The pace of change from technology is speeding up. So how will 2013 be different than 2012? Will 2013 actually be the “year of collaboration?” This is something people have been predicting every year for the last 20 years. I can remember writing articles in 1990 about “will this be the year for GroupWare?”
What I can say about 2013 is that more people are now aware of collaboration (in whatever form) and how critical it is to work. Many of my predictions are about new and sweeping technologies, but many others are about people and process. Let’s see how things play out via 10 predictions. This article just covers the first 2 predictions; the others will be in future articles.
1. Collaborative Tools for HR
My old joke about HR was that “its role was to lose resumes.” But things have changed and so is HR. Aside from the fact that talent can now be crowdsourced (BarrelofJobs, BeKnown, Simply Hired, Top Prospect, etc.) and people are using their personal networks to find candidates.
HR has to create better processes to collaborate around top talent and its acquisition, because if you found them, then someone else did also! Tools like Unrabble not only help rate candidates, but expedite the hiring process.
Then let’s take into account the mobile revolution. Collaborative tools on mobile devices are changing the way we work. Tools like Seesmic, Fuze Meeting, Soonr, Mighty Meeting and others not only support documents and content on mobile devices, but full multi-media and video conferencing.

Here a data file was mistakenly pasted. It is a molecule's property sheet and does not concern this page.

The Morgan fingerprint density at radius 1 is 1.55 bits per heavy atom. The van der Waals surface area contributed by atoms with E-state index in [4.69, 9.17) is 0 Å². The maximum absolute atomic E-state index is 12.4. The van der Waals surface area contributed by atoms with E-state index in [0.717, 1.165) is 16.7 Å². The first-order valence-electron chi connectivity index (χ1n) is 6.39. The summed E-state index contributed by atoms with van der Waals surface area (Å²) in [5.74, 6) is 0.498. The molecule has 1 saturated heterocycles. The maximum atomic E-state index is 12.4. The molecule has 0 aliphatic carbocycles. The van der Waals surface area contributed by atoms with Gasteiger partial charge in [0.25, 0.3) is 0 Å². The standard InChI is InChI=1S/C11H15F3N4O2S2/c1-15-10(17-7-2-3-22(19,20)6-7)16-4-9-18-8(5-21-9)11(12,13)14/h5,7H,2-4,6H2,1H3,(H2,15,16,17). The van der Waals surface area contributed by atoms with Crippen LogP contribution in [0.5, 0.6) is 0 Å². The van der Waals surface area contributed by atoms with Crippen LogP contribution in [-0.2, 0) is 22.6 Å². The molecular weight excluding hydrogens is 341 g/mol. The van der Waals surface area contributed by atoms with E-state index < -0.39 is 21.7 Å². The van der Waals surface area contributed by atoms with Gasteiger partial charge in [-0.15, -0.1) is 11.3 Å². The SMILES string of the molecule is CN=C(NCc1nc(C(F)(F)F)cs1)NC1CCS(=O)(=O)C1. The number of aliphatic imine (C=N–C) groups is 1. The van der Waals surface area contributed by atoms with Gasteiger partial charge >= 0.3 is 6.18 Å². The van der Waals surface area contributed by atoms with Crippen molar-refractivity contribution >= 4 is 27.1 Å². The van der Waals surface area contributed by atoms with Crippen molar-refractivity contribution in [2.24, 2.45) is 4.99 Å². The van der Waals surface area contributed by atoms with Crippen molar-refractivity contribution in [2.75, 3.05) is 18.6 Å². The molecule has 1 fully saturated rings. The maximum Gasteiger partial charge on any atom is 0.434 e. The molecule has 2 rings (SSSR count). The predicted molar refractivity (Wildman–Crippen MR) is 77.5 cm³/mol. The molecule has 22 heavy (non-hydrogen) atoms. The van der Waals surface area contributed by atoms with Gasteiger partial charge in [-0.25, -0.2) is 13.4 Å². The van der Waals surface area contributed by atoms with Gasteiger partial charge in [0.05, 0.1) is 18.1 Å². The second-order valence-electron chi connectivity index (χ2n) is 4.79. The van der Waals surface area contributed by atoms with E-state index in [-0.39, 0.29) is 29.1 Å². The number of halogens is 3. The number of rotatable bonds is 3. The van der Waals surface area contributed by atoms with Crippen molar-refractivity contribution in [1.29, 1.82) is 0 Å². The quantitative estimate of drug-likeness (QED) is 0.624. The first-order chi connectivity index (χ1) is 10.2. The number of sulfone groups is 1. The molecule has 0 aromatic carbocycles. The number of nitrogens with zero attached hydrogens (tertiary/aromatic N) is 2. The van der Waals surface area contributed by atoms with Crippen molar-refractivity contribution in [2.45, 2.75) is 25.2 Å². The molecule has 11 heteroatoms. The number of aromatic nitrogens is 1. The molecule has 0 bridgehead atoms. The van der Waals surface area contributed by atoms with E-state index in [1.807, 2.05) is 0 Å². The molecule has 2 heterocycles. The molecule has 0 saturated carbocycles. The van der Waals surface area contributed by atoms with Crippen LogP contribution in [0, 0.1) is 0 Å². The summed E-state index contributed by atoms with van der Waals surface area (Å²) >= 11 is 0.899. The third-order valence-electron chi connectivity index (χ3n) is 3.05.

It is now possible for a scenario like this to occur: Acme Corp needs a new widget architect. Widget architects are not that easy to find, so when the requisition comes to HR they try a variety of channels: they ask everyone in the company if they know of such a person or have worked with such a person. They then tell employees that if they or their friends help find the right widget architect, and they get hired, you will receive US$ 5000. They can use a host of tools to search for a widget architect, like on LinkedIn.
Once candidates are located they may be initially screened through a quick test on widget architecture to cull the best of the group. They are then passed into a collaborative HR system where multiple people (including the hiring manager) can interview the candidate (most anywhere through a mobile device) at whatever level of interaction they want (text to full video).
A few candidates make it through this process which may take a day or two (not weeks), since you can assume these talented widget architects have other offers. Offers are made to the candidates, and the ones that accept have been found and hired within a week.